Lipless Crankbaits – When and What Color To Use
Lipless Crankbaits are probably one of the most underrated baits in all of our arsenals. Which is crazy because they produce time and time again in such a wide variety of conditions.
In the fall of 2011 I was attending the Staff Non-Commissioned Officer’s Career Course in Quantico, Va. Every day after we’d adjourn I would head over to Lunga Reservoir on the other side of The Basic School. It was late fall and the weather got very cold, so the fishing had the potential to be pretty rough. Especially since I was locked onto the shore as I didn’t have a place to store my boat while attending the course so my old Bass Cat Pantera IV stayed at home in Virginia Beach. I only needed three rods with me to catch fish every time I went out though. A spinning rod with a wacky rigged stick worm, and two casting rods – one with a jerk bait and the other with a one-knocker lipless crank bait. Honestly, the hard baits out shined the wacky worm every time. One evening right before a sleet storm began I was about done out there when another Marine showed up and asked how I was doing. I told him I had caught a few and was having a decent evening in spite of the weather. He asked what I was throwing and showed him the one-knocker. In disbelief he said, “I would never have guessed they’d be chasing bait right now.” My only reply was, “They’re not… In fact I don’t think they want to eat at all, they’re reacting to it.”
You see, the point is when the fish get into a negative mood they’re really not going to eat much. In fact, they probably don’t even care if your bait is within 10 feet of them. However, they’re predators and they’ve been ingrained with instincts not to pass up a meal when the perfect opportunity presents itself. It’s not like they have a grocery store to go get their next meal, so they need to take an opportunity. So, be it taking advantage of a hapless prey that makes a very wrong move running into them or they’re swatting away the equivalent of a fly buzzing in their face; bass are going to react to a lipless (or any other crankbait) in their face almost every time. That’s one of the reasons why you see top anglers like Kevin Van Dam always using crankbaits. It’s not that they’re around fish chasing all the time, but it’s that they have mastered the ability to put the bait in the fish’s face in order to trigger a reaction strike – even from fish in a negative mood.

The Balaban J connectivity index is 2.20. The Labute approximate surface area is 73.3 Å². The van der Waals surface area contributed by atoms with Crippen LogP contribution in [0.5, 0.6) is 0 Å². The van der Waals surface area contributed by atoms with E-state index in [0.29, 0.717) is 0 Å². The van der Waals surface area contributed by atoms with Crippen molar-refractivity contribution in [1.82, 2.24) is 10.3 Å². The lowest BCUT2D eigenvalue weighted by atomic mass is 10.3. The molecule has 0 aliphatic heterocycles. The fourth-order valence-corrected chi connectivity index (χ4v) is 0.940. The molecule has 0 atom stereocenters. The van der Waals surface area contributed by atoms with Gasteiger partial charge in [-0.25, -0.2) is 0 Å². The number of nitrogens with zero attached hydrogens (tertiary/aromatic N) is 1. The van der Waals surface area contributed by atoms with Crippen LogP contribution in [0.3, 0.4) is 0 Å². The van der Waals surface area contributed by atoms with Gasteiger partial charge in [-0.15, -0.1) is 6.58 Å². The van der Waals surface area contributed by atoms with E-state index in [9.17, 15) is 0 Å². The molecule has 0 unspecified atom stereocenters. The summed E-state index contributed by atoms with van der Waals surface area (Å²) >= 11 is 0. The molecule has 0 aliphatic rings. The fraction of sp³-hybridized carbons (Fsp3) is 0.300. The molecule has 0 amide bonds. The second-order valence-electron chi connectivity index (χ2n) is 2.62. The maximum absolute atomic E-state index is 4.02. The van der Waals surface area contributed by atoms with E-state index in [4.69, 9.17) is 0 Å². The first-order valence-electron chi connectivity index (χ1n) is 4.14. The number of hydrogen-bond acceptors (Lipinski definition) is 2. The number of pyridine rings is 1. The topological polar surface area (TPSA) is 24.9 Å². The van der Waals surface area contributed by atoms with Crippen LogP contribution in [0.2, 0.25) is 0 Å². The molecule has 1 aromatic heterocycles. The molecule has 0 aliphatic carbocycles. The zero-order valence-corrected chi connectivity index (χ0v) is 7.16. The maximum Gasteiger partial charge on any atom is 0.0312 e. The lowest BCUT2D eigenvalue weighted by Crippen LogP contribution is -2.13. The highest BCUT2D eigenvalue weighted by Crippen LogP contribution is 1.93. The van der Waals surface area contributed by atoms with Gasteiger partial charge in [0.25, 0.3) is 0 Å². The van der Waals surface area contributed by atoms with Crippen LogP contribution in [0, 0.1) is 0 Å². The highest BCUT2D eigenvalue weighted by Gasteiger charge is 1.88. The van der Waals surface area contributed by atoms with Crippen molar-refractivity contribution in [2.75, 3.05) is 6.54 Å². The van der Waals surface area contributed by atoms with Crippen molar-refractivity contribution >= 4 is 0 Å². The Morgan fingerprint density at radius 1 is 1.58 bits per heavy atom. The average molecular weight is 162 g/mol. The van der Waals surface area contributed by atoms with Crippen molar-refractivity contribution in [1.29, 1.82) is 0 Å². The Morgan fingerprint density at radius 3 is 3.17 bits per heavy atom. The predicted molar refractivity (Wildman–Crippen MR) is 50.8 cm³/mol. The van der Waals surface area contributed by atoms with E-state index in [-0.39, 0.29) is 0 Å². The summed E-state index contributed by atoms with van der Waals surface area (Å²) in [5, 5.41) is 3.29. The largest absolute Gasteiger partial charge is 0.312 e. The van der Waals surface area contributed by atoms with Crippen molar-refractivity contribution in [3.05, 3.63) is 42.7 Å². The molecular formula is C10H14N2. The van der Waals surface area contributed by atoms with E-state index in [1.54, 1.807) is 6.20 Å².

Now you know the value of why you want to use a lipless crank bait, when is the optimum time to actually apply its use?
Well that’s easy, when ever you think you’re around fish is a start. This time of year bait will begin to school in the middle of creeks. This will be an instance where you’ll find the fish chasing and get the feeding bite (which is A LOT more fun than grinding out reaction strikes all day). In this case your best conditions are high bluebird sunny skies, water temps in the mid to high 60’s, and I prefer to be in about 6-10 feet if there’s no grass. If there is grass, 4-8 feet is optimal. Next you want to exploit that bright sun and get the fish’s attention. So get the most reflective bait you can get. I’m really excited about the Disco Shad Magic Man from 13 Fishing because that thing is SUPER reflective and shoots the reflection in a ton of different directions like the scales on a real shad. If I was still in Florida I’d go with the Golden Retriever as a gold one knocking lipless crankbait in the grass down there is just KILLER. On overcast days I choose darker colors like Rayburn Red or the Rusty Bream, however if you’re still trying to get a whitish color the matte of the Regurgitated Shad is an excellent choice too.
Before you get out on the water make sure you are giving yourself the appropriate tools to get the bites you need on tough days. A one-knocking lipless crankbait is pretty much tied on one of my rods year round and will catch anything from suspended fish to fish holed up in grass. Give it a try and make those fish react to you, don’t wait on luck.